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Each year, industrial-scale farms across America feed farm animals millions of pounds of antibiotics to reduce the risks of infections that animals contract in squalid, cramped conditions. Meanwhile, citrus farms in Florida, California, Texas, and elsewhere are taking advantage of Trump-era rules that permit expanded use of antibiotics on crops. One result of all these antibiotics on American farms is the mutation, growth, and spread of drug-resistant bacteria — “superbugs”— which end up on Americans’ kitchen tables, seep into waterways, and are transmitted to unsuspecting farmworkers.

Not only are these superbugs threatening the health of millions of Americans, they’re seeding the conditions for the next pandemic. Although viruses have caused pandemic diseases such as COVID-19, Ebola, and the 1918 Spanish flu, scientists say the next pandemic may well be bacterial because of burgeoning antibiotic resistance. Already, the United States sees more than 2.8 million antibiotic-resistant infections yearly, leading to 35,000 deaths, according to the Centers for Disease Control and Prevention.


The misuse of antibiotics on farms has been linked to harmful antibiotic-resistant bacteria like the MRSA superbug and certain E. coli bacteria. In 2018, the CDC warned of a multistate outbreak of drug-resistant salmonella Heidelberg infections traced to dairy calves.

The Trump administration’s failure to pay even modest attention to pandemic preparation was an error on a cataclysmic scale — one of glib and fatal myopia. But antibiotic resistance is a crisis that has been gestating for decades.

Many people are familiar with the problem of overzealous antibiotic prescription by doctors. But agriculture accounts for approximately 70 percent of all antibiotics sold in America. And when they’re overused, these antibiotics lose their power by hastening an evolutionary arms race: Killing off weaker bacteria leaves stronger, drug-resistant bacteria to grow and fester.


The federal government has failed to halt the overuse of antibiotics on farms. Obama-era Food and Drug Administration rules prohibited the use of antibiotic-laced animal feed for promoting growth and required more veterinary supervision of antibiotics used to treat disease. That propelled a more than 20 percent drop in sales of antibiotics for farm animals in 2017. But the FDA has so far failed to outright ban the routine use of antibiotics on healthy animals for disease prevention, as the World Health Organization advises and as a handful of countries including Denmark and the Netherlands have done. Moreover, in 2018, the Environmental Protection Agency sanctioned an expansion of the use of the antibiotics streptomycin and oxytetracycline on citrus crops, prompting vocal opposition from farmworker and environmental groups. In 2019, the Trump administration issued a rule that diminished the number of Department of Agriculture line inspectors conducting oversight at the nation’s pork plants. The result is that mammoth quantities of antibiotics still course through the farming sector.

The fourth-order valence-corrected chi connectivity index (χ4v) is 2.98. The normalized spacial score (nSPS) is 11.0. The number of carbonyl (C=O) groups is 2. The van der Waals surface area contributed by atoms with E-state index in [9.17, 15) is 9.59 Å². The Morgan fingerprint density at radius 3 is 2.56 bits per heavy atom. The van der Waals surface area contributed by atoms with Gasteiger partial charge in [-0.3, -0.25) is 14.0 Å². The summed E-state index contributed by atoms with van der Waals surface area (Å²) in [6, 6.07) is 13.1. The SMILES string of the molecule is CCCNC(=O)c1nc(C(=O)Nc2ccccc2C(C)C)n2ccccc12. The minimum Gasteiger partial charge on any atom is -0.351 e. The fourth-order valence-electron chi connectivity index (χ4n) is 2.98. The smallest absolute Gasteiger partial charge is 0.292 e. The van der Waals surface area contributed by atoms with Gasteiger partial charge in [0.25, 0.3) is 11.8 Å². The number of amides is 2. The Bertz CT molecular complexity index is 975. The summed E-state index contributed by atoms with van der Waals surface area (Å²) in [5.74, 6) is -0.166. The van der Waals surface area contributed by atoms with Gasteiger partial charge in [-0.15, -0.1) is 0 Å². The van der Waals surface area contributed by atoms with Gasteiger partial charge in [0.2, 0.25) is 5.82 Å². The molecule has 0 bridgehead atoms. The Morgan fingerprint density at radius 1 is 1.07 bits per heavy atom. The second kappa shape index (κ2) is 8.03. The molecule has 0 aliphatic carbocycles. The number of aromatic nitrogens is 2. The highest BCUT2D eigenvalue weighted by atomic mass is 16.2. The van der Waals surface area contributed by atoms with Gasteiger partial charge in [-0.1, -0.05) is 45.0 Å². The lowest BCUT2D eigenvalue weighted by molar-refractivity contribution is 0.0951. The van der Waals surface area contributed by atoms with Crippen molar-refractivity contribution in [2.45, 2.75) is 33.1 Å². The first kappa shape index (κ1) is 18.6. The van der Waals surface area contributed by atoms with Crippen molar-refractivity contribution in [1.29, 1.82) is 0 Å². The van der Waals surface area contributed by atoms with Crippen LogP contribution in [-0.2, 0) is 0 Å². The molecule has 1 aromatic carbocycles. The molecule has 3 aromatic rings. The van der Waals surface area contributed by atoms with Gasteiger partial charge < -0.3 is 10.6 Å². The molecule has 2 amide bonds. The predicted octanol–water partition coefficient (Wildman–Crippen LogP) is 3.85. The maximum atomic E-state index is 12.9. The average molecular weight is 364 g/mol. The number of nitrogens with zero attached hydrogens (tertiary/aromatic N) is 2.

States, companies, and consumers have a role to play in abating the spread of superbugs in the food system. Maryland and California, for example, have passed laws to curb antibiotic overuse on farms. Some food companies now decline to source meat from suppliers that routinely use antibiotics in meat production. Customers can and do vote with their feet. But piecemeal action can do no more than sandbag the levee. With President Biden now in office, the national government needs to step up.


To save lives, the Biden administration needs to impose a total ban on the routine use of antibiotics in healthy animals, impose stringent limits on the use of antibiotics in livestock feed, and set targets that would dramatically cut the total use of antibiotics on farms. The Environmental Protection Agency needs to ban the use of streptomycin and oxytetracycline on crops, as the European Union and Brazil have done, at the same time as it helps growers use safer practices to prevent disease.

Such actions would also be good for farmers. Recent history in Denmark and the Netherlands suggests that the farming sector can thrive in the face of robust rules curtailing antibiotic misuse in agriculture. The result would be a safer and more sustainable food system that serves the long-term health of the nation.

Mekela Panditharatne is a lawyer with Earthjustice, a nonprofit environmental law organization.